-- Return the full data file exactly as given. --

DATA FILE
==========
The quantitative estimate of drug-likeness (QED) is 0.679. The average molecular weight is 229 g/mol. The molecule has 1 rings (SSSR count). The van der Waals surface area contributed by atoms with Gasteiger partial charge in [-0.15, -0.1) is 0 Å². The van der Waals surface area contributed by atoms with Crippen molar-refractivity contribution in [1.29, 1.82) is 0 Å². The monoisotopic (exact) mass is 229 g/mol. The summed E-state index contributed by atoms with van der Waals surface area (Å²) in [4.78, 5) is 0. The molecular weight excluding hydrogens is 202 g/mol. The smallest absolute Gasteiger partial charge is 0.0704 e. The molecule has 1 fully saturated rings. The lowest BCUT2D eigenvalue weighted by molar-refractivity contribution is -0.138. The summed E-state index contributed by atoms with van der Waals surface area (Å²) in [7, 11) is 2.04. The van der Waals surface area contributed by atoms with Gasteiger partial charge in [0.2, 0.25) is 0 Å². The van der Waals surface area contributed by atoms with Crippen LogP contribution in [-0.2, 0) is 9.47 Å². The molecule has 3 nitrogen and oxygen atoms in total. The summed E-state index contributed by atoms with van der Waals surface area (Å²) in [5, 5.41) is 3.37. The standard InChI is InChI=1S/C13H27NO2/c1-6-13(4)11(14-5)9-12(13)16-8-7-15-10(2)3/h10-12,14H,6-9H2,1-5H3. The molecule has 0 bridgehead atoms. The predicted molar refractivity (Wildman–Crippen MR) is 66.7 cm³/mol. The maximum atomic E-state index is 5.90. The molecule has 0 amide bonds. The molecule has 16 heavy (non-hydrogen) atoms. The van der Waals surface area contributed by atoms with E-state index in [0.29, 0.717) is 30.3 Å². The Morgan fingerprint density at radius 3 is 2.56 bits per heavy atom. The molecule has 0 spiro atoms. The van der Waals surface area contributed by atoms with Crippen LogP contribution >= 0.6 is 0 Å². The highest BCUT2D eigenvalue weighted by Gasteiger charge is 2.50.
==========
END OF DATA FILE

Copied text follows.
The quantitative estimate of drug-likeness (QED) is 0.679. The average molecular weight is 229 g/mol. The molecule has 1 rings (SSSR count). The van der Waals surface area contributed by atoms with Gasteiger partial charge in [-0.15, -0.1) is 0 Å². The van der Waals surface area contributed by atoms with Crippen molar-refractivity contribution in [1.29, 1.82) is 0 Å². The monoisotopic (exact) mass is 229 g/mol. The summed E-state index contributed by atoms with van der Waals surface area (Å²) in [4.78, 5) is 0. The molecular weight excluding hydrogens is 202 g/mol. The smallest absolute Gasteiger partial charge is 0.0704 e. The molecule has 1 fully saturated rings. The lowest BCUT2D eigenvalue weighted by molar-refractivity contribution is -0.138. The summed E-state index contributed by atoms with van der Waals surface area (Å²) in [7, 11) is 2.04. The van der Waals surface area contributed by atoms with Gasteiger partial charge in [0.2, 0.25) is 0 Å². The van der Waals surface area contributed by atoms with Crippen LogP contribution in [-0.2, 0) is 9.47 Å². The molecule has 3 nitrogen and oxygen atoms in total. The summed E-state index contributed by atoms with van der Waals surface area (Å²) in [5, 5.41) is 3.37. The standard InChI is InChI=1S/C13H27NO2/c1-6-13(4)11(14-5)9-12(13)16-8-7-15-10(2)3/h10-12,14H,6-9H2,1-5H3. The molecule has 0 bridgehead atoms. The predicted molar refractivity (Wildman–Crippen MR) is 66.7 cm³/mol. The maximum atomic E-state index is 5.90. The molecule has 0 amide bonds. The molecule has 16 heavy (non-hydrogen) atoms. The van der Waals surface area contributed by atoms with E-state index in [0.29, 0.717) is 30.3 Å². The Morgan fingerprint density at radius 3 is 2.56 bits per heavy atom. The molecule has 0 spiro atoms. The van der Waals surface area contributed by atoms with Crippen LogP contribution >= 0.6 is 0 Å². The highest BCUT2D eigenvalue weighted by Gasteiger charge is 2.50.